Oct 29, 2011

Gods of War...A confused tale that left me wanting to give up reading...

Seems like this is a season of disappointments. This is the third book in row which made me reconsider reading Indian Fiction. Where are the authors getting their ideas from? or possibly Why am I plagued with such confused authors?

When I picked up Gods of War by Mr. Banker....I actually was hoping something that will fall in the category of interesting sci-fi. Instead what I got was a confused tale interlaced with heavy duty language and unnecessary complications and an absolutely irritating narration style. The "idea" behind the novel is rather interesting...thought not original. I mean we all have grown up reading novels and watching movies that deal with end-of-the-world plots revolving around "the chosen one". In this case, its "the chosen five", an indian boy, a muslim from UK, a lesbian from US, and twin brothers from Japan, one of which is  hermaphrodite... First 100 or so pages of the novel are rather intriguing. With Earth seeing her first Alien spaceship, which eventually attacks with nano-bots. The Five miraculously being SAFE and confused at seeing the whole world in some sort of trance. And then a god appearing to all FIVE.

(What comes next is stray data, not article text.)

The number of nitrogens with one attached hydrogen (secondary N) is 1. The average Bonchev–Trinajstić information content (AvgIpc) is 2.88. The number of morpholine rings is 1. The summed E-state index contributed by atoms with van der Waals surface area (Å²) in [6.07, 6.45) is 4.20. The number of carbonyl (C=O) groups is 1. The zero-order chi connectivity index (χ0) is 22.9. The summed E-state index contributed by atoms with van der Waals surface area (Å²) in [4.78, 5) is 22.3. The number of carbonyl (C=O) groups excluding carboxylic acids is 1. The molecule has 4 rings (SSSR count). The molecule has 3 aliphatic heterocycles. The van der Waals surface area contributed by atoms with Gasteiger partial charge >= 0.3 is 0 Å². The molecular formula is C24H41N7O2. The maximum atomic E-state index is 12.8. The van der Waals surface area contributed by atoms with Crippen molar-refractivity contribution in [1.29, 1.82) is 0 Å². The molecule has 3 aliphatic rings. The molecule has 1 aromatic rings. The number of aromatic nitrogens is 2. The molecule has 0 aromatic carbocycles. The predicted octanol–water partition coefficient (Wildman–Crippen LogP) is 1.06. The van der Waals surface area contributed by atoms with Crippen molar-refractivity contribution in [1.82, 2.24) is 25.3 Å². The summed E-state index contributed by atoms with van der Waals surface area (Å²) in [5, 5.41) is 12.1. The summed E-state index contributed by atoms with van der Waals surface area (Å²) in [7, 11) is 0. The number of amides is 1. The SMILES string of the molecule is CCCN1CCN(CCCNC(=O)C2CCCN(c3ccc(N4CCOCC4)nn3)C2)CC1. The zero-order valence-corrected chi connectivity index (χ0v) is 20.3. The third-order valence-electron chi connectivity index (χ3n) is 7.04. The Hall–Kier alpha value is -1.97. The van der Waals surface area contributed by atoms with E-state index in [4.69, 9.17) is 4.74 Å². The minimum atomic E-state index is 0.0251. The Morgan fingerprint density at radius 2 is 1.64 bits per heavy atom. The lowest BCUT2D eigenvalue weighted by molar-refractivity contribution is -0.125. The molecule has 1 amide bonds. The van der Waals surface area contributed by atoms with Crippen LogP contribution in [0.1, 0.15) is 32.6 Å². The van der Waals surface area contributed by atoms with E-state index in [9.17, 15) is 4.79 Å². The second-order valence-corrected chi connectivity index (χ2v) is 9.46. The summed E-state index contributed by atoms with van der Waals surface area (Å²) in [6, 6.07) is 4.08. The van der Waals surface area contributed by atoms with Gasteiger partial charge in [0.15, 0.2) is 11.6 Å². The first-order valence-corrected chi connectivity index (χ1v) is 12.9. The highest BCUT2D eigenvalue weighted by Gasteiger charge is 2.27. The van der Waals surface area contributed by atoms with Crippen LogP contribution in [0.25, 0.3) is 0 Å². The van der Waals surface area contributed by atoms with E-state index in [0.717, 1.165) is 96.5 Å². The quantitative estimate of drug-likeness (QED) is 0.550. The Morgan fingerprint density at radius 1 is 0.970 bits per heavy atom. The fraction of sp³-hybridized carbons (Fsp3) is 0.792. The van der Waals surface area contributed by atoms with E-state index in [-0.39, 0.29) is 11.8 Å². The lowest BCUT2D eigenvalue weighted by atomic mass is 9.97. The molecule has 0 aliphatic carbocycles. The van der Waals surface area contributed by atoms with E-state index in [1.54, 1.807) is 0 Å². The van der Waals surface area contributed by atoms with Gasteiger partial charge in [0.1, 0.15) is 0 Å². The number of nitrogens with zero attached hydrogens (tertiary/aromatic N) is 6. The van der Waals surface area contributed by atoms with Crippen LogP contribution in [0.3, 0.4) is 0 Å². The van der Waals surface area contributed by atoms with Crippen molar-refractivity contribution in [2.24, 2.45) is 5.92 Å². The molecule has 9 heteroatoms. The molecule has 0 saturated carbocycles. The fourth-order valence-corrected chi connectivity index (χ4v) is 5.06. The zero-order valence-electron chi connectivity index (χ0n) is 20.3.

Has it ever happened to you???

I've the weakest resolve when it comes to books. No matter how many I already own, and no matter whether I'm running out of room to store them...When I see books, I buy them. Once every quarter, I promise myself that I will not buy anymore books untill I finish reading ALL the books in the shelf that I'm yet to read... and I try to stick to that promise...I avoid going to Crossword, I delibaretly take a different route while traveling around the bookstores near station, I dont browse shopping sites that sell books...and even after ALL these efforts, the resolve lasts....a month or so... no matter how hard I try, I end up being in Crossword or near the booklane and end up picking up books that I know will sit in my bookshelf for over a month before I can reach to them...